Anthony Marshall, the only son of New York society legend Brooke Astor, pleaded not guilty to 18 counts of criminal activity related to the handling of his mother's finances. The 83-year-old former Marine spoke in court once (to utter "not guilty") and, after his bond was approved, left the courthouse using a cane. He also apparently cried.

Among the accusations the Manhattan DA's office made against Marshall and his former lawyer Francis Morrissey (a PDF of the indictment is here): They stole $600,000 of Astor's money to pay for Marshall's vacation home; Marshall retroactively gave himself a raise of almost a million dollars (his job was managing his mother's money) without Astor's knowledge; they convinced Astor she was poor (when she had $120 million) and made her sell a beloved painting; they forged a codicil to her will that, in turn, benefited Marshall; they used Astor's money to pay Marshall's yacht captain and an employee in Marshall and Morrissey's theater production company, all without her knowledge; and Marshall stole two of Astor's paintings (which he later returned).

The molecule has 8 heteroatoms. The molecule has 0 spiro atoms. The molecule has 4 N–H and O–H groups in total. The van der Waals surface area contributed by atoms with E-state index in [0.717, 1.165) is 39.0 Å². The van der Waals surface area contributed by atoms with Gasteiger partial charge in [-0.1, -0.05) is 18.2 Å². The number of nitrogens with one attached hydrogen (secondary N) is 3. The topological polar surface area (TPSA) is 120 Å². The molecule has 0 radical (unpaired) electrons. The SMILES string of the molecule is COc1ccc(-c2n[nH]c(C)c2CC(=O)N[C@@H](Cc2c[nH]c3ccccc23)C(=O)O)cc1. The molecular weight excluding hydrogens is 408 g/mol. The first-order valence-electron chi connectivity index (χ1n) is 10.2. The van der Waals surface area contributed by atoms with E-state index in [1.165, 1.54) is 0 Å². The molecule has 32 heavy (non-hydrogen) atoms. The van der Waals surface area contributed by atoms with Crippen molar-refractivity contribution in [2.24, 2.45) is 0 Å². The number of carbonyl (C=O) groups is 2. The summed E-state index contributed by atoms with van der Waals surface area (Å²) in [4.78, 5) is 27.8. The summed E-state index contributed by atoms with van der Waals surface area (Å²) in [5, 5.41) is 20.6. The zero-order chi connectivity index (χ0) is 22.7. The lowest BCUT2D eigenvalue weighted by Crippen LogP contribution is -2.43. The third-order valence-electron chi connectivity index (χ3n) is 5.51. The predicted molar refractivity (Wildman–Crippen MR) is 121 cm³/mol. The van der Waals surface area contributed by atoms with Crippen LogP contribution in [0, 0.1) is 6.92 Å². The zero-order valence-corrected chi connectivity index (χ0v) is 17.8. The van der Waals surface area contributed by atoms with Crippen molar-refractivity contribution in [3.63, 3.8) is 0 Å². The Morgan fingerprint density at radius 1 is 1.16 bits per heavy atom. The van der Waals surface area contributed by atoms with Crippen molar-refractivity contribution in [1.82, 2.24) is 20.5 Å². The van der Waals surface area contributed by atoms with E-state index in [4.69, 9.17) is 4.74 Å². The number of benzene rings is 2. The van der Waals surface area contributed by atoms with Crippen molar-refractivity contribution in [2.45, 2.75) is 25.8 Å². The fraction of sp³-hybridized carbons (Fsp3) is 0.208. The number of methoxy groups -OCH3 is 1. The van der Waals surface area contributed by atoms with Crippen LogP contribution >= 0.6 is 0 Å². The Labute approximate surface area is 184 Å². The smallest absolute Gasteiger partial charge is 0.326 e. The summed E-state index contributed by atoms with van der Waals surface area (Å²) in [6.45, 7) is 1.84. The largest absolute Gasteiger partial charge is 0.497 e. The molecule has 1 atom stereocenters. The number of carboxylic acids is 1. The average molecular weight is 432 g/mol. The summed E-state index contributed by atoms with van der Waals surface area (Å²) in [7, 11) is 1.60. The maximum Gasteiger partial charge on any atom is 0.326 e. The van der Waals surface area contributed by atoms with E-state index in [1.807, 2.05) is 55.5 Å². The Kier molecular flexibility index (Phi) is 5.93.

Manhattan DA Robert Morgenthau said, "Marshall and Morrissey took advantage of Mrs. Astor's diminished mental capacity in a scheme to defraud her and others out of millions of dollars."
Marshall's lawyer said his client would be exonerated, "Brooke Astor loved Tony, her only child, and whatever he received was in accordance with her wishes."

And Marshall's son, whose claims that his father was not taking proper care of Astor sparked interest in how he was managing her affairs, spoke to the Daily News. Philip Marshall said, "I sincerely hope there is a way justice can be achieved without my father going to jail."